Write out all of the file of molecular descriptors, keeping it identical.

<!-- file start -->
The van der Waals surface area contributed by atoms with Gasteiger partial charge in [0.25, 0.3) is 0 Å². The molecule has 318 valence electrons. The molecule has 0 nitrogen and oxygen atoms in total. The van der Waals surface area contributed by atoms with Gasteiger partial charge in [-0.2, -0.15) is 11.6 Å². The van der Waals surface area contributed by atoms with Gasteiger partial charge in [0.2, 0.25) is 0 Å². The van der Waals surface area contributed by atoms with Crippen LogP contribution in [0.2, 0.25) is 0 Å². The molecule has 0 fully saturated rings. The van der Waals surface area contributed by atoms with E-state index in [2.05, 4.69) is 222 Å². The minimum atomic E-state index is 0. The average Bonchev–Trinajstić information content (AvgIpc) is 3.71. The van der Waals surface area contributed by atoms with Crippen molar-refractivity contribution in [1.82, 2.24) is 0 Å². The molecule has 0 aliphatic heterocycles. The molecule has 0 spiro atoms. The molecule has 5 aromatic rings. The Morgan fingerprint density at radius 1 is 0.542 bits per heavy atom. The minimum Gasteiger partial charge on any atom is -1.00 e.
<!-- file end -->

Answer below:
The van der Waals surface area contributed by atoms with Gasteiger partial charge in [0.25, 0.3) is 0 Å². The molecule has 318 valence electrons. The molecule has 0 nitrogen and oxygen atoms in total. The van der Waals surface area contributed by atoms with Gasteiger partial charge in [-0.2, -0.15) is 11.6 Å². The van der Waals surface area contributed by atoms with Gasteiger partial charge in [0.2, 0.25) is 0 Å². The van der Waals surface area contributed by atoms with Crippen LogP contribution in [0.2, 0.25) is 0 Å². The molecule has 0 fully saturated rings. The van der Waals surface area contributed by atoms with E-state index in [2.05, 4.69) is 222 Å². The minimum atomic E-state index is 0. The average Bonchev–Trinajstić information content (AvgIpc) is 3.71. The van der Waals surface area contributed by atoms with Crippen molar-refractivity contribution in [1.82, 2.24) is 0 Å². The molecule has 0 aliphatic heterocycles. The molecule has 0 spiro atoms. The molecule has 5 aromatic rings. The Morgan fingerprint density at radius 1 is 0.542 bits per heavy atom. The minimum Gasteiger partial charge on any atom is -1.00 e.